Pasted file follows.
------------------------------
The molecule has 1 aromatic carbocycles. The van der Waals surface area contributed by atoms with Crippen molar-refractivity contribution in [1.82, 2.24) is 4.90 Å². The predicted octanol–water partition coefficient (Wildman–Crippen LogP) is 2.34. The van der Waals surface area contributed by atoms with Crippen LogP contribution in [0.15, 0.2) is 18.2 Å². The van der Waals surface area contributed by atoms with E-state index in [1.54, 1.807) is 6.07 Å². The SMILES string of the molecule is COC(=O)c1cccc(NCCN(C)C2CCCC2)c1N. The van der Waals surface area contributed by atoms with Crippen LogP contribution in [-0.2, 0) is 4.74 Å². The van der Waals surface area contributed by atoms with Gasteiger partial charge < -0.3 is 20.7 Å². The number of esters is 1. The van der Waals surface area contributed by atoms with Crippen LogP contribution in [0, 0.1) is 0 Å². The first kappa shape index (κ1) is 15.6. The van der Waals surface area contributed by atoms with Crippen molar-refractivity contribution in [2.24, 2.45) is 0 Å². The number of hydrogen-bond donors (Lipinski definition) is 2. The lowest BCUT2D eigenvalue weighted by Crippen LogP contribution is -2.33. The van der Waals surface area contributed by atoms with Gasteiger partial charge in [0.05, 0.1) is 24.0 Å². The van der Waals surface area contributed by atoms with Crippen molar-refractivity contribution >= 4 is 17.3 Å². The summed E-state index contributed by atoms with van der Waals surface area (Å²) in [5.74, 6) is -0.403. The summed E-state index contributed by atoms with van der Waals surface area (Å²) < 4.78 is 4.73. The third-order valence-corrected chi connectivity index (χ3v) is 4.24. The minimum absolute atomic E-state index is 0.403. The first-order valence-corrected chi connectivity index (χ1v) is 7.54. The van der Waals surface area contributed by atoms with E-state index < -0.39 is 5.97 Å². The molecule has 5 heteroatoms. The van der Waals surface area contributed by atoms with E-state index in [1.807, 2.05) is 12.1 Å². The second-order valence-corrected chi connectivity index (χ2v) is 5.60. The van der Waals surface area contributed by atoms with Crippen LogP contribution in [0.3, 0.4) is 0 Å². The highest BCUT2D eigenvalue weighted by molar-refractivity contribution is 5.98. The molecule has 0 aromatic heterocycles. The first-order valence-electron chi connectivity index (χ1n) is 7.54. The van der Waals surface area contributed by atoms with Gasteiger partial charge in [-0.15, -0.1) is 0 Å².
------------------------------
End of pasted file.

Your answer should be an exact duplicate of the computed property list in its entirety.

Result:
The molecule has 1 aromatic carbocycles. The van der Waals surface area contributed by atoms with Crippen molar-refractivity contribution in [1.82, 2.24) is 4.90 Å². The predicted octanol–water partition coefficient (Wildman–Crippen LogP) is 2.34. The van der Waals surface area contributed by atoms with Crippen LogP contribution in [0.15, 0.2) is 18.2 Å². The van der Waals surface area contributed by atoms with E-state index in [1.54, 1.807) is 6.07 Å². The SMILES string of the molecule is COC(=O)c1cccc(NCCN(C)C2CCCC2)c1N. The van der Waals surface area contributed by atoms with Crippen LogP contribution in [-0.2, 0) is 4.74 Å². The van der Waals surface area contributed by atoms with Gasteiger partial charge < -0.3 is 20.7 Å². The number of esters is 1. The van der Waals surface area contributed by atoms with Crippen LogP contribution in [0, 0.1) is 0 Å². The first kappa shape index (κ1) is 15.6. The van der Waals surface area contributed by atoms with Crippen molar-refractivity contribution in [2.24, 2.45) is 0 Å². The number of hydrogen-bond donors (Lipinski definition) is 2. The lowest BCUT2D eigenvalue weighted by Crippen LogP contribution is -2.33. The van der Waals surface area contributed by atoms with Gasteiger partial charge in [0.05, 0.1) is 24.0 Å². The van der Waals surface area contributed by atoms with Crippen molar-refractivity contribution >= 4 is 17.3 Å². The summed E-state index contributed by atoms with van der Waals surface area (Å²) in [5.74, 6) is -0.403. The summed E-state index contributed by atoms with van der Waals surface area (Å²) < 4.78 is 4.73. The third-order valence-corrected chi connectivity index (χ3v) is 4.24. The minimum absolute atomic E-state index is 0.403. The first-order valence-corrected chi connectivity index (χ1v) is 7.54. The van der Waals surface area contributed by atoms with E-state index < -0.39 is 5.97 Å². The molecule has 5 heteroatoms. The van der Waals surface area contributed by atoms with E-state index in [1.807, 2.05) is 12.1 Å². The second-order valence-corrected chi connectivity index (χ2v) is 5.60. The van der Waals surface area contributed by atoms with Crippen LogP contribution in [0.3, 0.4) is 0 Å². The highest BCUT2D eigenvalue weighted by molar-refractivity contribution is 5.98. The molecule has 0 aromatic heterocycles. The first-order valence-electron chi connectivity index (χ1n) is 7.54. The van der Waals surface area contributed by atoms with Gasteiger partial charge in [-0.15, -0.1) is 0 Å².